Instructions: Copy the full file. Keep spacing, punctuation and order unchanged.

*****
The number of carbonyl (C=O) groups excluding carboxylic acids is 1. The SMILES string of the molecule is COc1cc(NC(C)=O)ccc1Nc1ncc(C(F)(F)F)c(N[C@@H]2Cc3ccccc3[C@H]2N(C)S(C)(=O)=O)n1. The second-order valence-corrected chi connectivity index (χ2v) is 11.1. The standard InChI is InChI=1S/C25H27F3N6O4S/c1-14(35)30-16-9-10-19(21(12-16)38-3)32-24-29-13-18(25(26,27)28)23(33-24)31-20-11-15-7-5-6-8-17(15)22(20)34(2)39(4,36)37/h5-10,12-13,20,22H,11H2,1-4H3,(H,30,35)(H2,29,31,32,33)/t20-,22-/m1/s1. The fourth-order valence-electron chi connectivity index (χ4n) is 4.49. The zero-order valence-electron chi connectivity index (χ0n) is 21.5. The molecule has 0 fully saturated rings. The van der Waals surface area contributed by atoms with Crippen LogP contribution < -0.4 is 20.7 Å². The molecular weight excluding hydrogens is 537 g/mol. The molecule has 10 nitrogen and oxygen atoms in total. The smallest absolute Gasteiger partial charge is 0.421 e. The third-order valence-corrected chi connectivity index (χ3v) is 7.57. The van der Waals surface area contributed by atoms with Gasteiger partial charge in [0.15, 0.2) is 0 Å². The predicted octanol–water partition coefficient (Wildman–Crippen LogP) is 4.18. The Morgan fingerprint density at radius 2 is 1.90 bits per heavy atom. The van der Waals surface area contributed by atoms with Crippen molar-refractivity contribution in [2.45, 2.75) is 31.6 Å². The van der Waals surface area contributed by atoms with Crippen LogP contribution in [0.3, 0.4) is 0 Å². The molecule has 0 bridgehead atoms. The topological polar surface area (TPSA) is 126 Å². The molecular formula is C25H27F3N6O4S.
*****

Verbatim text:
The number of carbonyl (C=O) groups excluding carboxylic acids is 1. The SMILES string of the molecule is COc1cc(NC(C)=O)ccc1Nc1ncc(C(F)(F)F)c(N[C@@H]2Cc3ccccc3[C@H]2N(C)S(C)(=O)=O)n1. The second-order valence-corrected chi connectivity index (χ2v) is 11.1. The standard InChI is InChI=1S/C25H27F3N6O4S/c1-14(35)30-16-9-10-19(21(12-16)38-3)32-24-29-13-18(25(26,27)28)23(33-24)31-20-11-15-7-5-6-8-17(15)22(20)34(2)39(4,36)37/h5-10,12-13,20,22H,11H2,1-4H3,(H,30,35)(H2,29,31,32,33)/t20-,22-/m1/s1. The fourth-order valence-electron chi connectivity index (χ4n) is 4.49. The zero-order valence-electron chi connectivity index (χ0n) is 21.5. The molecule has 0 fully saturated rings. The van der Waals surface area contributed by atoms with Crippen LogP contribution < -0.4 is 20.7 Å². The molecular weight excluding hydrogens is 537 g/mol. The molecule has 10 nitrogen and oxygen atoms in total. The smallest absolute Gasteiger partial charge is 0.421 e. The third-order valence-corrected chi connectivity index (χ3v) is 7.57. The van der Waals surface area contributed by atoms with Gasteiger partial charge in [0.15, 0.2) is 0 Å². The predicted octanol–water partition coefficient (Wildman–Crippen LogP) is 4.18. The Morgan fingerprint density at radius 2 is 1.90 bits per heavy atom. The van der Waals surface area contributed by atoms with Crippen molar-refractivity contribution in [2.45, 2.75) is 31.6 Å². The van der Waals surface area contributed by atoms with Crippen LogP contribution in [0.3, 0.4) is 0 Å². The molecule has 0 bridgehead atoms. The topological polar surface area (TPSA) is 126 Å². The molecular formula is C25H27F3N6O4S.